When I made my way down 6th Street NW, I noticed a considerable number of people in suits in addition to the regularly dressed people seen around the entire city. Federal buildings were still visible from 6th of course, but there were noticeably more street vendors and traditional urban buildings and businesses around like coffee shops, bars, and restaurants; they are presumably there for the federal employees during their lunch breaks and after they get off of work.cg

During my trip down 4th Street I was walking through the heart of Judiciary Square. With the D.C. Federal Court on my right and Washington D.C.’s Veterans Affairs building on my left, I found myself once again looking at the front of the Metropolitan Police HQ.

As I entered, I was immediately met with a wall of barriers in the form of desks, stanchions, and metal detectors, somewhat reminding me of the security guarding the entrances to the Smithsonians. These security measures are presumably in place to prevent another major attack on the building like the one that took place in 1994, claiming the lives of two FBI agents and an MPDC detective. While comparable to the Smithsonian’s with the immediate impression of security, the atrium of the Metropolitan Police HQ was dark, lonely, and unimpressive. There were only two guards present when I walked in, once behind the desk, the other leaning on the desk talking to him. The lack of a significant security presence in the form of guards was surprising, but considering I was the only person in the atrium besides the guards, additional security is probably never necessary. Both guards turned to me, looking annoyed that I interrupted their conversation. Emptying my pockets, I put my belongings on the conveyor belt next to the detector like I would at an airport security checkpoint, and walked through the overhead detector for the inevitable beeping telling the guard my watch and belt were still on. After the guard reluctantly searched me, he asked me what I needed at the HQ. I told him I was  working on a project for my writing class at American University, but he kept insisting I needed to be more specific. Unfortunately, I couldn’t be more specific than “I need to look around for a class project.” He was reasonably suspicious, so he limited my access to the first floor and the second floor atrium where we currently were.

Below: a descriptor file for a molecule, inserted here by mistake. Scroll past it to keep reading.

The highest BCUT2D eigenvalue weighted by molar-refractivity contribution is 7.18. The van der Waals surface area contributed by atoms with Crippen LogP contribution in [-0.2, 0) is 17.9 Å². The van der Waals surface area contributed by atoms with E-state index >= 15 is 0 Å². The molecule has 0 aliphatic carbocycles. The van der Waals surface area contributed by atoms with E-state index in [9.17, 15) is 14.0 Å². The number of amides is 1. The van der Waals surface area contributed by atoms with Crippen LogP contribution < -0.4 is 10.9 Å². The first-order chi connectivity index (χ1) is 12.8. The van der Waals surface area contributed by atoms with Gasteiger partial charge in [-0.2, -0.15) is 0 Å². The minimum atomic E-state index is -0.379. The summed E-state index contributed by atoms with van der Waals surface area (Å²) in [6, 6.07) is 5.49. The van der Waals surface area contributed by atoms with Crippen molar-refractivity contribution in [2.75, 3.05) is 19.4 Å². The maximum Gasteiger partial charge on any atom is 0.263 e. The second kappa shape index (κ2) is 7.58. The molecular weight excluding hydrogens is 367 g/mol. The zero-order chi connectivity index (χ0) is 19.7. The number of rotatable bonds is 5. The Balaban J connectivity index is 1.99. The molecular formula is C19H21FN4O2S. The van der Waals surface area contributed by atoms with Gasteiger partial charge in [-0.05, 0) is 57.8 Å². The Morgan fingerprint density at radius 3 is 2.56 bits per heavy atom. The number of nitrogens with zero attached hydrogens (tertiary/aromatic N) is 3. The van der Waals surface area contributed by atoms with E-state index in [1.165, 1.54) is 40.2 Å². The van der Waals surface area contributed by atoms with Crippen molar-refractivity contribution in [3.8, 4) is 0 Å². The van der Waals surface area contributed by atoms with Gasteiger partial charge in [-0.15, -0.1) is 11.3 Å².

I gathered what little I could from the atrium, with the two long hallways leading off in either direction that were off limits to me, and the bathrooms on either side of the elevators behind the security checkpoint. I took the elevator down to the first floor, and found myself to be equally disappointed. The hallways were virtually empty. I made my way through the vacant halls looking into vacant hearing rooms and locked utility closets. I assume they were placed on the bottom floor which has less security because it is easily accessible by citizens who would need to get to the hearing rooms. The only thing worth mention was the courtyard that was in the center of the building where the door was also locked and also empty. My journey inside the MPDC HQ was disappointing. However, I did learn a bit about the value they place on their security presence.

The Fight for the Reinvention of Gender Roles